Affiliated Managers Group (NYSE:AMG) is a global holding company with majority and minority equity investments in active equity and alternative investment managers ("affiliates") with superior long-term performance records. The company's hands-off multi-boutique structure, systematic and unique approach to building long-term relationships with hundreds of potential acquisition targets across the world, and geographically diversified high-fee generating assets under management ("AUM") strategically positions it as a well-oiled organic and inorganic growth machine that will benefit from the long-term uptrend in global asset markets.
However, I'd like to first address the elephant in the room.
Unfavorable asset flows for active managers
As Jack Bogle will remind you every waking hour, most investment teams do not perform better than their benchmarks even though they charge clients higher fees than index funds. This is especially true in the Large Cap space where markets are liquid and securities are covered by numerous professional sell-side and buy-side analysts across the world.
Some teams in less liquid markets, however, do outperform the indices over the longer term defined as five to ten years. These investment teams typically employ repeatable processes that have previously proven successful and stick to their knitting through short-term volatility. Their performances may falter from one year to another, but they create positive alpha over a full business cycle. Most boutique investment teams at AMG fit this bill, and they have the inflows to prove it.
The company's significant inflows (i.e. organic growth) is unmatched among active management firms. Defying unfavorable industry trends, the company has experienced net organic inflows of $110 billion in the last five years. As management noted during the last earnings call:
The highest quality boutiques are able to generate outperformance across return-oriented product categories. Institutions and their intermediaries are continuing to barbell their portfolios between passive exposures on the one side and active exposures on the other, where they were seeking their excess return. Because of their ability to outperform, high quality boutiques such as our Affiliates are very well positioned to gather these return seeking assets.
Unique growth strategy
Since its first acquisition in 1994, the company has built a portfolio of nearly 40 active-return oriented boutique firms. The combination of organic and focused inorganic growth sets the firm apart from its many competitors that primarily focus on organic growth and occasionally dabble in "sexy" M&A.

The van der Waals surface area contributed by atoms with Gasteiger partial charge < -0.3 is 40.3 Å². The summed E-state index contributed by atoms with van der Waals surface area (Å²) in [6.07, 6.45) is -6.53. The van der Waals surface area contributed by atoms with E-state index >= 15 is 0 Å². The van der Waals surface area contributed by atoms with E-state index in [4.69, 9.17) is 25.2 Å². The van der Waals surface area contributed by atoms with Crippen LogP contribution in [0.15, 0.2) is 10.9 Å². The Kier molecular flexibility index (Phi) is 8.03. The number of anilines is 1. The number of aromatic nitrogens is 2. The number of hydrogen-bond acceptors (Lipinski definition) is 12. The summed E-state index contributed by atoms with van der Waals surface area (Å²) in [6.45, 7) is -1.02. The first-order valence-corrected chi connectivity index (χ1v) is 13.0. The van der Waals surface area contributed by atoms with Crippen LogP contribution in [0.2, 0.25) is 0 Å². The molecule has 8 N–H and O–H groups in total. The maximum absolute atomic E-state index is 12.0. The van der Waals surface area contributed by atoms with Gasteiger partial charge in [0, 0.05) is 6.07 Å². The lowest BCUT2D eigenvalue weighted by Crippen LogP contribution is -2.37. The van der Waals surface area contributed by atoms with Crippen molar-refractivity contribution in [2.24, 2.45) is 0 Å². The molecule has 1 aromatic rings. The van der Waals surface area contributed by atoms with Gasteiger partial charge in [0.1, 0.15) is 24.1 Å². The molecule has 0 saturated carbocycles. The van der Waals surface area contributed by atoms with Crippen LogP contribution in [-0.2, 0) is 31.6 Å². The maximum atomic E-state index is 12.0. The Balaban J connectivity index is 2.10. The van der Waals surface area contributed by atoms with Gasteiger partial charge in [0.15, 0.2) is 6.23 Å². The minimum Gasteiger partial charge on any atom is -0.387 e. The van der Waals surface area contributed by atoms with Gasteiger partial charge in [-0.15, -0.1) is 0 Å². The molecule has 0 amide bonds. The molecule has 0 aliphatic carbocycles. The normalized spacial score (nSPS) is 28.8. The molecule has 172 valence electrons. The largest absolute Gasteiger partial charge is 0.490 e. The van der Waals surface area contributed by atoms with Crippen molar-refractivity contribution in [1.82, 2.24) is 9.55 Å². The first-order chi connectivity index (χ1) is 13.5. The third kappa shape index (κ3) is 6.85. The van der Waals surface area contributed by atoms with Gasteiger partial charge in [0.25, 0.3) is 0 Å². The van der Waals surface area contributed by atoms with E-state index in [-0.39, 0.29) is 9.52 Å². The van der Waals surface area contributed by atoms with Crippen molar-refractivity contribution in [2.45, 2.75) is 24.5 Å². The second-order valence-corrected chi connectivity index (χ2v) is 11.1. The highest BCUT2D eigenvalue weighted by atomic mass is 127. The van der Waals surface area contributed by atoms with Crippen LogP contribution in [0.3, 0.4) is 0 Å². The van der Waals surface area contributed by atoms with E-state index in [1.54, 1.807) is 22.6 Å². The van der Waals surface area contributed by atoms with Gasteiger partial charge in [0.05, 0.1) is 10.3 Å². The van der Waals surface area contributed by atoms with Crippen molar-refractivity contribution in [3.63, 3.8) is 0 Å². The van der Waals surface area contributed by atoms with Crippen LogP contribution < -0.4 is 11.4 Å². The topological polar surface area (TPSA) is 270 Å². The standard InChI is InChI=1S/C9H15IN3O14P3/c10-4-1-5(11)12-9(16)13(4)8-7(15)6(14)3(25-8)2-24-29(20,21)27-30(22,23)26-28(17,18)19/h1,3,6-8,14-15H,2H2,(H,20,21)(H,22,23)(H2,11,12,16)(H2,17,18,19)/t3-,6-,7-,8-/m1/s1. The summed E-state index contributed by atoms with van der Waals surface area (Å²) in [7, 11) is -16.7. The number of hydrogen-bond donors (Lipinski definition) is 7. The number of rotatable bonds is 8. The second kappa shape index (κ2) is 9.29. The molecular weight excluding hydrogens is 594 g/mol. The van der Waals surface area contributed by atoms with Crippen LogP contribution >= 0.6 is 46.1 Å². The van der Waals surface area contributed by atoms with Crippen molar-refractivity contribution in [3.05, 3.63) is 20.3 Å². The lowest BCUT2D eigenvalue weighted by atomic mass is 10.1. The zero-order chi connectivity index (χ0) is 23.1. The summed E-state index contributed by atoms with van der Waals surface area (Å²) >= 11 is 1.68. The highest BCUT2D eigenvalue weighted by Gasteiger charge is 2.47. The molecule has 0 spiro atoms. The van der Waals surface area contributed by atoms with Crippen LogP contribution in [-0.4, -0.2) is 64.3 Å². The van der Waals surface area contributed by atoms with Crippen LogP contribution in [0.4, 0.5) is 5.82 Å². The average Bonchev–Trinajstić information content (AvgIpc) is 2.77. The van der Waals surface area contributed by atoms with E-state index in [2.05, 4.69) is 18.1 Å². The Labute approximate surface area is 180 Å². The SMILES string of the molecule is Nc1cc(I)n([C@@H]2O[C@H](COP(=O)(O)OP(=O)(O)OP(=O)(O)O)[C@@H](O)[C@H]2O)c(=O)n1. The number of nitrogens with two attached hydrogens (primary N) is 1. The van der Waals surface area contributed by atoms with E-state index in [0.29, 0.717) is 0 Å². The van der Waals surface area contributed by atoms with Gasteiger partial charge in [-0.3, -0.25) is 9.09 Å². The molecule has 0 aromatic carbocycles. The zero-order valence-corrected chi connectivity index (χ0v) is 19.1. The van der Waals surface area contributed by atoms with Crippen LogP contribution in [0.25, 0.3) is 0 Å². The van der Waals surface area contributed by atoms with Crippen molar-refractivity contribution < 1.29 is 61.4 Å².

When used with care, M&A is a productive tool; but it can also cameo as a weapon of mass self-destruction when used for growing top-line at all costs. It is generally wise to steer clear of firms that employ a roll-up strategy, especially if the serial-acquirer is consistently paying a higher multiple for its targets than the market multiple placed on its own earnings.
Diverse asset base
The company's diverse set of affiliates protects the holding company investors from any significant affiliate-specific investment performance and operational risks. For instance, when one of AMG's affiliates, Third Avenue Management, made waves in the industry by blocking investors from withdrawing their money from its junk bond fund in December 2015, the holding company was able to weather the turbulence caused by this isolated incidence. Although the affiliate's remaining products experienced elevated outflows due to collateral damage to the affiliate's brand, the rest of AMG's affiliates remained unscathed. At any other investment management firm, such an incidence could have caused significant firmwide outflows at best, and bankruptcy at worst.
Most other players in the active management industry do not provide investors with this protection. Just ask Waddell & Reed (NYSE:WDR) investors, who suffered a ~80% decline in shares, driven by massive outflows following a period of underperformance in its flagship products. Other casualties of this kind include Artisan Partners (NYSE:APAM), Virtus Investment Partners (NASDAQ:VRTS), Calamos Asset Management (NASDAQ:CLMS), Pzena Investment Management (NYSE:PZN), and AllianceBernstein (NYSE:AB).
Although its set of boutiques are diversified from an investment strategy and geographical perspective (more on this later), the company is primarily focused on two asset classes: equities and alternatives. Note in the picture below (source) that fixed income affiliates account for ~3% of the company's estimated annual EBITDA.
It is important to also note that alternative products comprise 40%, and an increasing portion, of the estimated annual EBITDA contribution to the holding company. This is unmatched among the industry's major players, and is very important from a valuation perspective for two reasons: (1) alternative products generally command higher fee rates due to their perceived favorable risk-adjusted potential returns, and (2) the flowmageddon (i.e. clients moving assets from active to passive management) has not affected the alternatives space, yet. It's debatable that it ever will.